As I headed over the hills to Okataina, I noticed I was stretching Thom, and with the experience of the Kepler fresh in my mind, if I was going to put a move on, I would have to put some serious distance on Thom knowing he is a very strong finisher.
The leg from Okataina to the Outlet is where I made my move. Having caught and commiserated with a brave battling Brent Kelly, I was moving freely and at my own pace stretched away from the comrades. That middle section is very tough going and at 55km I first heard the familiar voice of those cramps starting to taunt me with whispers of ‘I’m not far away, here I come’. While walking it off, I got a timely ‘pep talk’ from fellow competitor Fran, a school teacher who told me in no uncertain terms ‘Don’t be a pussy, you are going to finish this 100km! I will check the board at the end and make sure you weren’t a pussy!’ OK, Yes Maam!
Coming into the Falls, I was stoked to have made 62km right on schedule and in such good shape, much better than when I finished the Kepler. I was at the food table looking forward to my change into running shoes when Thom appeared at my side. It was good to have my sparring partner back for the second half, but to be honest I was a bit disappointed. I thought I would have been a good distance ahead. I should have known better, Thom is tenacious and to get line honours, I would need to finish strong.
The 2nd Half (The Business End of the race)
In our new slippers we set off at a good clip on the leg to Titoki. Running pace was good, but my knee was requiring regular walks. It was quite a funny scene, I’d pull ahead then with each walk, Thom would go past. Back running I would set sights on Thom before walking again. This to and fro fun came to an end when the dreaded cramps hit me head on at 67km. Still 35km to go…. Thom sympathised with my misfortune and forged ahead. I was left to contemplate how I would walk out the last 35km. I am not an overly emotional person, and my rational brain kicked into solving how am I going to do this. System Check: I’m feeling good, my nutrition is good, my fluids are good, if I can manage these cramps I will still do it. So the plan was: Salts, more gels, walking and… a little ‘potion’. The week before the race, I picked up some ‘Cramp Stop’ homeopathic spray. With nothing to lose (hell I’ll take placebo effect if it works!), I took the 3 x 5 sprays over the next 5 minutes walking and to my great relief, my legs loosened up and I could get back to having both feet off the ground at the same time!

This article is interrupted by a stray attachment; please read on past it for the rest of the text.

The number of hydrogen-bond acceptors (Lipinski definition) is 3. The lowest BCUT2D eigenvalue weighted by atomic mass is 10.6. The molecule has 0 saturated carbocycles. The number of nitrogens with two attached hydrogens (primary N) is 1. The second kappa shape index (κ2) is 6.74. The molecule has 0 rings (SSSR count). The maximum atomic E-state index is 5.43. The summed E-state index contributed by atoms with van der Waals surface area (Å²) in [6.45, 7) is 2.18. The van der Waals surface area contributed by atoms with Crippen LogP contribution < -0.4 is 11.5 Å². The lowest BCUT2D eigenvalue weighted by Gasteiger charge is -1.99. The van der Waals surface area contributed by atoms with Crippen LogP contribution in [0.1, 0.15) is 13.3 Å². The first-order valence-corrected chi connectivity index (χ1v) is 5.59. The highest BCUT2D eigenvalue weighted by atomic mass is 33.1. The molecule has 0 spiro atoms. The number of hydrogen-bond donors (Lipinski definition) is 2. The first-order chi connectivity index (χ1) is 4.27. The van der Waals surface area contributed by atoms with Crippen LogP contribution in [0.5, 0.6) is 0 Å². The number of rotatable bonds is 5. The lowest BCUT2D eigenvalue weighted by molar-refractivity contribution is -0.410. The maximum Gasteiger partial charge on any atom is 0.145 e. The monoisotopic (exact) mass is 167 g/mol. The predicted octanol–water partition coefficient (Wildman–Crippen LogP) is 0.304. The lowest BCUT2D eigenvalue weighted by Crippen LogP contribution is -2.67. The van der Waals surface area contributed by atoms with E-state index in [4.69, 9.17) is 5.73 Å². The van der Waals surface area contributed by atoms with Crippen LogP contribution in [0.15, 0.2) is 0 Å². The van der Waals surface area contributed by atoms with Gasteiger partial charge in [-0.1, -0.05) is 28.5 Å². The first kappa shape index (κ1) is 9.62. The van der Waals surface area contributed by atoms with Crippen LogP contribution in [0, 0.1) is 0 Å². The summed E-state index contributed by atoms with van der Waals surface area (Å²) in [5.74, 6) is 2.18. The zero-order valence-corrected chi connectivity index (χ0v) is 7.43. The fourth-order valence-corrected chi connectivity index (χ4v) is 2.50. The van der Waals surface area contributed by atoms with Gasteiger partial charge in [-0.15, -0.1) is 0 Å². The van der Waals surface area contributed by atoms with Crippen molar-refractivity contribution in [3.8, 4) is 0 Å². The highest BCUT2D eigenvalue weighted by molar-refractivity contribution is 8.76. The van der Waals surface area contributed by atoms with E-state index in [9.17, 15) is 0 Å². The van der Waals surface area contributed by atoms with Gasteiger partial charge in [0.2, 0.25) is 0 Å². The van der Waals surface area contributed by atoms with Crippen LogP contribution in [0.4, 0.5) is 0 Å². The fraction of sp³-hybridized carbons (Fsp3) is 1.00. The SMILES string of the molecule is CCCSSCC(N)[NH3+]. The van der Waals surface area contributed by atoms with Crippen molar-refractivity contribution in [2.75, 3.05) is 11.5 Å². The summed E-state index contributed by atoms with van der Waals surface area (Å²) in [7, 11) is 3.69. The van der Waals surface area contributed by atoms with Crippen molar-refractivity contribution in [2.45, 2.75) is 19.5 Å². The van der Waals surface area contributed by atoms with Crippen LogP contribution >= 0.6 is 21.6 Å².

With Thom well out of sight, I focused on keeping moving, managing the tightness of the vice across my thighs with regular walks, magic spray and salts. My conditioning was good and I was regularly passing people on the hills and my natural pace was good when able to run. Awaroa arrived after an age, and the loop of despair turned out to be the loop of passing people. It was actually harder going down than up.
MEC SEGMENT CHAMPION
As a member of the 2nd Tier @ MEC, I would like to take a minute to highlight my first MEC victory. At the 2016 TUM I was the fastest entrant in the Awaroa to Fisherman’s Bridge Race. I was onto something, I stopped walking for the sake of knee pain and just dug in for the last 20km. I arrived at Fisherman’s Bridge to find that my loyal supporters out in the rain had been wrong footed by my pace and were nowhere to be seen. Between Titoki and Fisherman’s Bridge, I had moved from the ‘Expected’ timetable onto the ‘Optimistic’ timetable. But I wasn’t the only one, and l had to let Elysia know that Thom was not behind, but in front of me, and she better haul it to River Road asap! (See Strava FlyBy)